increasing-transparency-increases-trust

Increasing Transparency Increases Trust

Campbell Soup Company’s decision demonstrates leadership in transparency

This week, Campbell Soup Company announced that it will begin disclosing the presence of genetically modified ingredients in its U.S. products. In its announcement, Campbell said it supported federal legislation for a mandatory GM labeling standard as well as a national standard for non-GMO labeling on foods.

In making the announcement, Campbell also recognized that GMOs are safe, as science indicates that food derived from crops grown using genetically modified seed are not nutritionally different from other foods. The company added it also believes technology will play a crucial role in feeding the world.

Campbell Tweet

The announcement was covered by major news outlets including ABC News, NBC News, the New York Times, USA Today and the Guardian.  A reporter with Politico.com (@hbottemiller with 9,700 Twitter followers) tweeted a link to the announcement with the quote, “Campbell is withdrawing from all efforts led by groups opposing mandatory GMO labeling legislation.”

Biotechnology in food production is one issue on a growing list that consumers are interested in knowing more about. CFI recognizes growing concern and confusion on the issue as the debate about GMO labeling has become extremely polarized and the rhetoric around the issue exceeds consumer interest and concern.

CFI’s consumer research indicates that “GMO” has become an icon for what is perceived as an industrialized food system. The concerns expressed are often less about GM technology and more about other issues tied to today’s food system.

GMO technology has been extensively studied for more than two decades and the overwhelming consensus of respected scientists and researchers around the world is that foods containing GM ingredients do not pose a health risk. In fact, there has never been a documented case of genetically-modified foods causing harm to human health.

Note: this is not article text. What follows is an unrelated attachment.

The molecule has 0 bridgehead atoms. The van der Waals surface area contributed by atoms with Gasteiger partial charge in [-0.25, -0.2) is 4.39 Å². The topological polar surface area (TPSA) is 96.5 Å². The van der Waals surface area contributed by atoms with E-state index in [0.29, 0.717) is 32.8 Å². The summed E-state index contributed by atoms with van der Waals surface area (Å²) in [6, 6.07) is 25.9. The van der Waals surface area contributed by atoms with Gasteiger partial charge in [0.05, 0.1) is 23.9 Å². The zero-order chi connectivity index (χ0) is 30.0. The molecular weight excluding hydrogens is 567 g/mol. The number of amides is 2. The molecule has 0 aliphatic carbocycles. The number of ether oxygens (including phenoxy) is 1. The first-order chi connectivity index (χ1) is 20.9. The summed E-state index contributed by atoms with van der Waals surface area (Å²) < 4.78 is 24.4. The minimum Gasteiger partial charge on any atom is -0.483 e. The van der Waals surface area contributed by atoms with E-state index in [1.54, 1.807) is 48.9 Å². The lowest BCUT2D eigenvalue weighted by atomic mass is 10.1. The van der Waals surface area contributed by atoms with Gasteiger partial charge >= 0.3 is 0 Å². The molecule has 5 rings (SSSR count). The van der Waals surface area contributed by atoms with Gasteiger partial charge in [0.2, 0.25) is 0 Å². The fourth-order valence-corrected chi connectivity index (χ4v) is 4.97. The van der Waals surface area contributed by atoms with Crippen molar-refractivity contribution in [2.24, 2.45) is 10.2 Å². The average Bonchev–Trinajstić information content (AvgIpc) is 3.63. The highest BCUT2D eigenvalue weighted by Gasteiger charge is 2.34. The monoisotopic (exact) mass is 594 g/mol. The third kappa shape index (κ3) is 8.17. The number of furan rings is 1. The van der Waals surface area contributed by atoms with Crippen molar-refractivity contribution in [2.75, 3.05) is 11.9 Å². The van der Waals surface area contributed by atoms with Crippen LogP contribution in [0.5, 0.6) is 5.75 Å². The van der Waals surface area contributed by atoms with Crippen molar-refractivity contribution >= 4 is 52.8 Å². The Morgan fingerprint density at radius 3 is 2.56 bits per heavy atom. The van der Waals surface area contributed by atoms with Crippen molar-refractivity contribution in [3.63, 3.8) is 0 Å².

As the global population heads toward two billion people by mid-century, farmers and food producers have an ethical obligation to dramatically increase food production without increasing impact on the environment. GMO technology helps fulfill this obligation — providing the best opportunity to meet the needs of a growing population with safe, nutritious and affordable food using the same amount of land. But, broad public support for technology will increasingly depend on the level of transparency and consumer engagement by those in the food system.

The food industry supports the right of consumers to choose food that is healthy and nutritious. While we recognize the concern that labeling products containing genetically modified ingredients might imply that these foods are less safe or nutritious or different from other foods, the increased use of GM technology needs to be accompanied by increased transparency from the food system to address consumer concerns.

Consumers have a right to know where their food comes from and how it’s produced — and there are many ways the industry can provide that information in meaningful ways. For example, Campbell and a host of other companies are participating in the SmartLabel™ program, which enables consumers to get details about products by scanning a QR code or doing an online search to reach information on ingredients and other attributes of a wide range of food and other products.

CFI encourages the food industry to engage in active public discussions to build trust and provide credible information. We also encourage consumers to seek balanced information, avoid fear-based rhetoric, and examine the preponderance of evidence that points to the safety of GM foods and the important impact the technology can have.